According to a large-scale study published in the Archives of Neurology, siblings of people affected by restless legs syndrome are three and a half times more likely to develop the disease.
The investigation, which builds on previous research that suggested the ailment is clustered in families, is the work of scientists from the Université de Montréal, Sainte-Justine University Hospital Research Center, University of Montreal Hospital Research Center, Hôpital du Sacré-Cœur de Montréal, Montreal Heart Institute, Douglas Mental Health University Institute and McGill University.
“Until now, there has been a lack of large-scale, systematic and clinical studies precisely measuring the degree of heritability of restless legs syndrome in families – information that is critical if we are to advance genetic studies and discover the cause of this condition,” says senior author Guy Rouleau, a professor at the Université de Montréal Faculty of Medicine, director of the Sainte-Justine University Hospital Research Center and a scientist at the University of Montreal Hospital Research Center.
The research team studied 671 individuals diagnosed with restless legs syndrome in Quebec, Canada: 192 who were assessed at the Hôpital du Sacré-Cœur de Montréal sleep center and 479 affected family members who responded to diagnostic interviews. In cases where one family member was diagnosed with restless legs syndrome, the condition appeared in 77 percent in other family members who participated in the study. By age 60, siblings of an individual with the condition were about 3.6 times more likely to have restless legs syndrome compared to people without an affected sibling. Offspring of parents with the condition had 1.8 times the risk of developing restless legs syndrome by the age of 40.
“Restless legs syndrome is prevalent in 10 to 15 percent of French-Canadians, yet the neurological disorder is often misdiagnosed. Restless legs syndrome is a chronic disorder with an average of 24 years of suffering, affects people of all ages and usually begins before the age of 30. Most family members who are diagnosed with the disease experience moderate symptoms of restless legs syndrome,” says first author says Lan Xiong, a Université de Montréal researcher. “Our findings indicate that familial restless legs syndrome is more prominent among female relatives, particularly those who also have anemia or iron deficiency conditions, and who have multiple pregnancies.”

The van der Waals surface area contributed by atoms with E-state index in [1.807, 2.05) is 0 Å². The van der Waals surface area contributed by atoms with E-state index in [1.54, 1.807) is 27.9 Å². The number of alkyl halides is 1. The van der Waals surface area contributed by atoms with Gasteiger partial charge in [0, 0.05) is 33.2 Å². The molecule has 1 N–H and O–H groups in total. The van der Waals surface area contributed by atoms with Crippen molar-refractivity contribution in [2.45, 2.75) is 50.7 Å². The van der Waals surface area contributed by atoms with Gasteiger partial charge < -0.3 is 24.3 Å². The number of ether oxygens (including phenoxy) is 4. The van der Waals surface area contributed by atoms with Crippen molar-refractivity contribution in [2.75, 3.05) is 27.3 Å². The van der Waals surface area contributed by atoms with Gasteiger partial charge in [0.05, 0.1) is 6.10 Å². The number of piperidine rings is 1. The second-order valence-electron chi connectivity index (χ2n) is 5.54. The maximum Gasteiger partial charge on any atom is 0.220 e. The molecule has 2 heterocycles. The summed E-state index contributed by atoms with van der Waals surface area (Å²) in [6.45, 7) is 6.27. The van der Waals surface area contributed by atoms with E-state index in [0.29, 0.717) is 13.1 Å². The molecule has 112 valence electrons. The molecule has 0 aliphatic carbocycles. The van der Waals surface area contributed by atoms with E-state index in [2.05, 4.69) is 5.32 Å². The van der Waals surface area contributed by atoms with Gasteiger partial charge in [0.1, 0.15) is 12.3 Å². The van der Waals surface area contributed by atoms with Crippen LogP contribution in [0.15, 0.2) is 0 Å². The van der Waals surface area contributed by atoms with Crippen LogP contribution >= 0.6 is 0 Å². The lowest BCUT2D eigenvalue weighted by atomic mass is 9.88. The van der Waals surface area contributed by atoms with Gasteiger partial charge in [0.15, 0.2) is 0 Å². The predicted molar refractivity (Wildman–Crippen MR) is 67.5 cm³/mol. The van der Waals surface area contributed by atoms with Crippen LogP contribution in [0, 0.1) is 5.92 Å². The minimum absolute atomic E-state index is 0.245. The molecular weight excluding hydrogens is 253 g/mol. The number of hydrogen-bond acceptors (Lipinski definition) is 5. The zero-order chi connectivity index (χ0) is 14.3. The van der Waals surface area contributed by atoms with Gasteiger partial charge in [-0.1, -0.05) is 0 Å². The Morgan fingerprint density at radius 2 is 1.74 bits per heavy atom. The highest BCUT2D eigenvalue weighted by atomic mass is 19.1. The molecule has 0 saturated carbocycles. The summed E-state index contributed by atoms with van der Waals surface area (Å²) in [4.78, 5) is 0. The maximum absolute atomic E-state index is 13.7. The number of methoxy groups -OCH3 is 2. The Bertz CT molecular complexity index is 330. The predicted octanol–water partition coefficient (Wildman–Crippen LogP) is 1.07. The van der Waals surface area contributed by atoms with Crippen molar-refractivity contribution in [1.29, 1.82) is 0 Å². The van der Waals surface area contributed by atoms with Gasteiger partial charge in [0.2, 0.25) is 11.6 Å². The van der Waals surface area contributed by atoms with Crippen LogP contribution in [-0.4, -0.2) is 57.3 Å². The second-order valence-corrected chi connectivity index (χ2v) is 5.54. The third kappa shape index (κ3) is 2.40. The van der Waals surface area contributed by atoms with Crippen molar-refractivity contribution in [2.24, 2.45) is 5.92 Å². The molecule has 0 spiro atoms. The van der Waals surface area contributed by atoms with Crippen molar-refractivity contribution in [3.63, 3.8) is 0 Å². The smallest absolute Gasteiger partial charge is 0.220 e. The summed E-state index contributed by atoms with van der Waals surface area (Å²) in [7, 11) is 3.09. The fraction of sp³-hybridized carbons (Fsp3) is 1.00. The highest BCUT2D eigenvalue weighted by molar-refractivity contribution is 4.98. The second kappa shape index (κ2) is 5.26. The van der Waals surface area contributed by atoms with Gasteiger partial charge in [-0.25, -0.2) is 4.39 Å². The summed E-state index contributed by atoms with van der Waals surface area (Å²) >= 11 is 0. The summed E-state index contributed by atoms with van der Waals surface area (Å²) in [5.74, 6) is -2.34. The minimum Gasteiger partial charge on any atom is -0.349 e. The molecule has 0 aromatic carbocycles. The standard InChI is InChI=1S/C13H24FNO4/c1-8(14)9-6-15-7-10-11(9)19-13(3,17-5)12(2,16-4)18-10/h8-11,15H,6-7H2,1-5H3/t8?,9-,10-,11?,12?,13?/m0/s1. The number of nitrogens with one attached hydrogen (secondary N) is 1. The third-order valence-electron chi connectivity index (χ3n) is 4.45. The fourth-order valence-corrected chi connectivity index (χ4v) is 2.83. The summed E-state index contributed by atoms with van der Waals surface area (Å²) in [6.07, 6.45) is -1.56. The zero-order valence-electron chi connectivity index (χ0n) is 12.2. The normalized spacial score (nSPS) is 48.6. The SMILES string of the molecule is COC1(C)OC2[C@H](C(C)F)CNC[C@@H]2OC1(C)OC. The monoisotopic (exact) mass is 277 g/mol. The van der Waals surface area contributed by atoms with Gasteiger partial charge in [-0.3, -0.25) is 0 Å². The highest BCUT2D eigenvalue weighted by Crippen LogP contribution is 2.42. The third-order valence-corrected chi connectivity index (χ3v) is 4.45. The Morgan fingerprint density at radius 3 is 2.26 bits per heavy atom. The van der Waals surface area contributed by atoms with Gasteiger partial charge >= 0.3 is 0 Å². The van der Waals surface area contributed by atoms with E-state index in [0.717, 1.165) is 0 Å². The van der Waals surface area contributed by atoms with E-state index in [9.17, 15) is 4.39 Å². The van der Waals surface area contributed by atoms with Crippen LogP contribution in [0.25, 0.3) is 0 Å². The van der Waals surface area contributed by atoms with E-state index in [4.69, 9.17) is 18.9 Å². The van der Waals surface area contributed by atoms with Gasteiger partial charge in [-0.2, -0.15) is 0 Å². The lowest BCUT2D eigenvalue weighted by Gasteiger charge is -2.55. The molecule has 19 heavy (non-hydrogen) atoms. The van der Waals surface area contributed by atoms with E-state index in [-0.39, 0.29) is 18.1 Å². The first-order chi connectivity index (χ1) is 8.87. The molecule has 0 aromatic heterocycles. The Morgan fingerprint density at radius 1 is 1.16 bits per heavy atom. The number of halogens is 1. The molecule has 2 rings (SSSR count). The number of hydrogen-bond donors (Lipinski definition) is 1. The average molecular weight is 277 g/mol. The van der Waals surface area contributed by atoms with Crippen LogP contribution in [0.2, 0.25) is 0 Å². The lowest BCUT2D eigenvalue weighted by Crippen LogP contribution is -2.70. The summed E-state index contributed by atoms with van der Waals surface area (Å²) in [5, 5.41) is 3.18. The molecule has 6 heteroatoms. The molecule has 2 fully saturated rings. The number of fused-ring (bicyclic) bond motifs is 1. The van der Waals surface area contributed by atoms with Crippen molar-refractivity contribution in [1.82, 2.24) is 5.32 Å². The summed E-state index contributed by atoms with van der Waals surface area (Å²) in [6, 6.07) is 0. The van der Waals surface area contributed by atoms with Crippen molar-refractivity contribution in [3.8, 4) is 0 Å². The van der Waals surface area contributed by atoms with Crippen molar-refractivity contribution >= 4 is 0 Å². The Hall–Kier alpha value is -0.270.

The research team suggested that restless legs syndrome clusters in families due to genetic influences, environmental effects or the combination of both. “The cumulative total of family members affected by restless legs syndrome should be of interest to all concerned physicians, geneticists and epidemiologists,” says Dr. Rouleau. “We also recommend that scientists and clinicians further examine how environmental risk factors, combined with genetic predisposition, may contribute to the occurrence of restless legs syndrome in families.”
Partners in research:
This study was funded by the Canadian Institutes of Health Research and the Restless Legs Syndrome Foundation.
About the study:
The article, “Family Study of Restless Legs Syndrome in Quebec, Canada,” published in the Archives of Neurology, was authored by Lan Xiong, Anastasia Levenko, Pascale Thibodeau, Claudia Gaspar and Guy A. Rouleau of the Université de Montréal; Jacques Y. Montplaisir and Alex Desautels of the Hôpital du Sacré-Cœur de Montréal, Amina Barhdadi and Marie-Pierre Dubé of the Montreal Heart Institute, Gustavo Turecki of the Douglas Mental Health University Institute and McGill University.
On the Web:
- Archives of Neurology
- Université de Montréal
- University of Montreal Hospital Research Center
- Sainte-Justine Hospital Research Center
- Montreal Heart Institute
- Douglas Mental Health University Institute
- McGill University
International press attaché
Université de Montréal